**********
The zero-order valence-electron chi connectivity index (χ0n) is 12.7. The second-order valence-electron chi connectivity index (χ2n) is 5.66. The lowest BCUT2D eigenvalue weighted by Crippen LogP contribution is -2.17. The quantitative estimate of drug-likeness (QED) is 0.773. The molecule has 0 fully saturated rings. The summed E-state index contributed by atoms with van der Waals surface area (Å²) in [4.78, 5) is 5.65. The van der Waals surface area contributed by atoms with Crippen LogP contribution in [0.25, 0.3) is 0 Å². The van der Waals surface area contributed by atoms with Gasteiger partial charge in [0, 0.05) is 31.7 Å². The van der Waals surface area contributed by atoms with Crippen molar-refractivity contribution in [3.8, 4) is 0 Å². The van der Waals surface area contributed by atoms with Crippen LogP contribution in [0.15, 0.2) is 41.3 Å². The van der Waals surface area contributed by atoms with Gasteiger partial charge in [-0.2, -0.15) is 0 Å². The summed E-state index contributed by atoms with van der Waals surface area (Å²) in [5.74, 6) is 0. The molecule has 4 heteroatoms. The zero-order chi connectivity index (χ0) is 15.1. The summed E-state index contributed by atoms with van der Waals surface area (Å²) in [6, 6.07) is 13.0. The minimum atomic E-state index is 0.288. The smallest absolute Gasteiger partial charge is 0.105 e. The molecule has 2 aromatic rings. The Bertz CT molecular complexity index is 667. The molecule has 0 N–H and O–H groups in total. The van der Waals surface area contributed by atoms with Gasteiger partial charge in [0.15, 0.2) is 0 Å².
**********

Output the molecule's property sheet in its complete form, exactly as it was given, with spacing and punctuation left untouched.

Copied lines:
The zero-order valence-electron chi connectivity index (χ0n) is 12.7. The second-order valence-electron chi connectivity index (χ2n) is 5.66. The lowest BCUT2D eigenvalue weighted by Crippen LogP contribution is -2.17. The quantitative estimate of drug-likeness (QED) is 0.773. The molecule has 0 fully saturated rings. The summed E-state index contributed by atoms with van der Waals surface area (Å²) in [4.78, 5) is 5.65. The van der Waals surface area contributed by atoms with Crippen LogP contribution in [0.25, 0.3) is 0 Å². The van der Waals surface area contributed by atoms with Gasteiger partial charge in [0, 0.05) is 31.7 Å². The van der Waals surface area contributed by atoms with Crippen molar-refractivity contribution in [3.8, 4) is 0 Å². The van der Waals surface area contributed by atoms with Crippen LogP contribution in [0.15, 0.2) is 41.3 Å². The van der Waals surface area contributed by atoms with Gasteiger partial charge in [-0.2, -0.15) is 0 Å². The summed E-state index contributed by atoms with van der Waals surface area (Å²) in [5.74, 6) is 0. The molecule has 4 heteroatoms. The zero-order chi connectivity index (χ0) is 15.1. The summed E-state index contributed by atoms with van der Waals surface area (Å²) in [6, 6.07) is 13.0. The minimum atomic E-state index is 0.288. The smallest absolute Gasteiger partial charge is 0.105 e. The molecule has 2 aromatic rings. The Bertz CT molecular complexity index is 667. The molecule has 0 N–H and O–H groups in total. The van der Waals surface area contributed by atoms with Gasteiger partial charge in [0.15, 0.2) is 0 Å².